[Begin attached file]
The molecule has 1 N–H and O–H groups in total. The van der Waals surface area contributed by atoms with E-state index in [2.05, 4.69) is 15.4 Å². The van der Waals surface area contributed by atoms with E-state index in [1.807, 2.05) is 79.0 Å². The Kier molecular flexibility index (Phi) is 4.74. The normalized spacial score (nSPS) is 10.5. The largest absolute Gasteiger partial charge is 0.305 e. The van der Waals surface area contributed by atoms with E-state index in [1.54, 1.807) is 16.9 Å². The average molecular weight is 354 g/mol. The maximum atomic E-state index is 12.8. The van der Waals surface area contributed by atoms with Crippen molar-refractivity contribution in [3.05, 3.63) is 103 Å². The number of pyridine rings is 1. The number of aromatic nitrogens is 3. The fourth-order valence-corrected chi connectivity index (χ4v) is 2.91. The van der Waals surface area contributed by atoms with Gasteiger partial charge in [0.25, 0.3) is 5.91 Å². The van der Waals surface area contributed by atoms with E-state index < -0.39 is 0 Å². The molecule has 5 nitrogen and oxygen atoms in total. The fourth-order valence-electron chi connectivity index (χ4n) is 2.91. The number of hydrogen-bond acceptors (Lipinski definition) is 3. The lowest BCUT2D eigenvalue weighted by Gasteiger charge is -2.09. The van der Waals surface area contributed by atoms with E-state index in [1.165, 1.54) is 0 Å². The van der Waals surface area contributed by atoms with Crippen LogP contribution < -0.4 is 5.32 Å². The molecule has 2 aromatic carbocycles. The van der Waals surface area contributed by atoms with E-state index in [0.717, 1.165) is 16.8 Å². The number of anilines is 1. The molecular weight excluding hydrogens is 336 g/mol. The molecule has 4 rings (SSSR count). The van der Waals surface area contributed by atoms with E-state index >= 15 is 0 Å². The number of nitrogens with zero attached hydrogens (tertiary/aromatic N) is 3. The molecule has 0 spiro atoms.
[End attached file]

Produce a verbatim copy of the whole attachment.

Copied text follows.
The molecule has 1 N–H and O–H groups in total. The van der Waals surface area contributed by atoms with E-state index in [2.05, 4.69) is 15.4 Å². The van der Waals surface area contributed by atoms with E-state index in [1.807, 2.05) is 79.0 Å². The Kier molecular flexibility index (Phi) is 4.74. The normalized spacial score (nSPS) is 10.5. The largest absolute Gasteiger partial charge is 0.305 e. The van der Waals surface area contributed by atoms with E-state index in [1.54, 1.807) is 16.9 Å². The average molecular weight is 354 g/mol. The maximum atomic E-state index is 12.8. The van der Waals surface area contributed by atoms with Crippen molar-refractivity contribution in [3.05, 3.63) is 103 Å². The number of pyridine rings is 1. The number of aromatic nitrogens is 3. The fourth-order valence-corrected chi connectivity index (χ4v) is 2.91. The van der Waals surface area contributed by atoms with Gasteiger partial charge in [0.25, 0.3) is 5.91 Å². The van der Waals surface area contributed by atoms with E-state index < -0.39 is 0 Å². The molecule has 5 nitrogen and oxygen atoms in total. The fourth-order valence-electron chi connectivity index (χ4n) is 2.91. The number of hydrogen-bond acceptors (Lipinski definition) is 3. The lowest BCUT2D eigenvalue weighted by Gasteiger charge is -2.09. The van der Waals surface area contributed by atoms with E-state index in [1.165, 1.54) is 0 Å². The van der Waals surface area contributed by atoms with Crippen LogP contribution < -0.4 is 5.32 Å². The molecule has 2 aromatic carbocycles. The van der Waals surface area contributed by atoms with E-state index in [0.717, 1.165) is 16.8 Å². The number of anilines is 1. The molecular weight excluding hydrogens is 336 g/mol. The molecule has 4 rings (SSSR count). The van der Waals surface area contributed by atoms with E-state index >= 15 is 0 Å². The number of nitrogens with zero attached hydrogens (tertiary/aromatic N) is 3. The molecule has 0 spiro atoms.